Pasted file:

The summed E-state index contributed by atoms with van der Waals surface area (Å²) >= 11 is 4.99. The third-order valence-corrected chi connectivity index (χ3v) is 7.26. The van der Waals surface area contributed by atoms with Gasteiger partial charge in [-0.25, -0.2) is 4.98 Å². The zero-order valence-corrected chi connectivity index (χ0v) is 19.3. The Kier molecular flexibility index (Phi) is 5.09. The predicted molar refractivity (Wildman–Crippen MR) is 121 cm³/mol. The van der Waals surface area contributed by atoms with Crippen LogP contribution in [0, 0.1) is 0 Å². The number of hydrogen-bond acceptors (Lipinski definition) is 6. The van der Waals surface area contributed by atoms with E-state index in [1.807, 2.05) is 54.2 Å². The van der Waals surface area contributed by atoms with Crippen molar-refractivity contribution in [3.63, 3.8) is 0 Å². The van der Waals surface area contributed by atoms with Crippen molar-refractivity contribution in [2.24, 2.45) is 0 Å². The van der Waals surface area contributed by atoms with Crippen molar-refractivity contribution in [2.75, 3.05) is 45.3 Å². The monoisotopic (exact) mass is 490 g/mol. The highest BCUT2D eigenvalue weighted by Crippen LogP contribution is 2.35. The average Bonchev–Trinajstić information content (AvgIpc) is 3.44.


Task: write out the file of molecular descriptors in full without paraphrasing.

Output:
The summed E-state index contributed by atoms with van der Waals surface area (Å²) >= 11 is 4.99. The third-order valence-corrected chi connectivity index (χ3v) is 7.26. The van der Waals surface area contributed by atoms with Gasteiger partial charge in [-0.25, -0.2) is 4.98 Å². The zero-order valence-corrected chi connectivity index (χ0v) is 19.3. The Kier molecular flexibility index (Phi) is 5.09. The predicted molar refractivity (Wildman–Crippen MR) is 121 cm³/mol. The van der Waals surface area contributed by atoms with Crippen LogP contribution in [0, 0.1) is 0 Å². The number of hydrogen-bond acceptors (Lipinski definition) is 6. The van der Waals surface area contributed by atoms with E-state index in [1.807, 2.05) is 54.2 Å². The van der Waals surface area contributed by atoms with Crippen molar-refractivity contribution in [3.63, 3.8) is 0 Å². The van der Waals surface area contributed by atoms with Crippen molar-refractivity contribution in [2.24, 2.45) is 0 Å². The van der Waals surface area contributed by atoms with Crippen molar-refractivity contribution in [2.75, 3.05) is 45.3 Å². The monoisotopic (exact) mass is 490 g/mol. The highest BCUT2D eigenvalue weighted by Crippen LogP contribution is 2.35. The average Bonchev–Trinajstić information content (AvgIpc) is 3.44.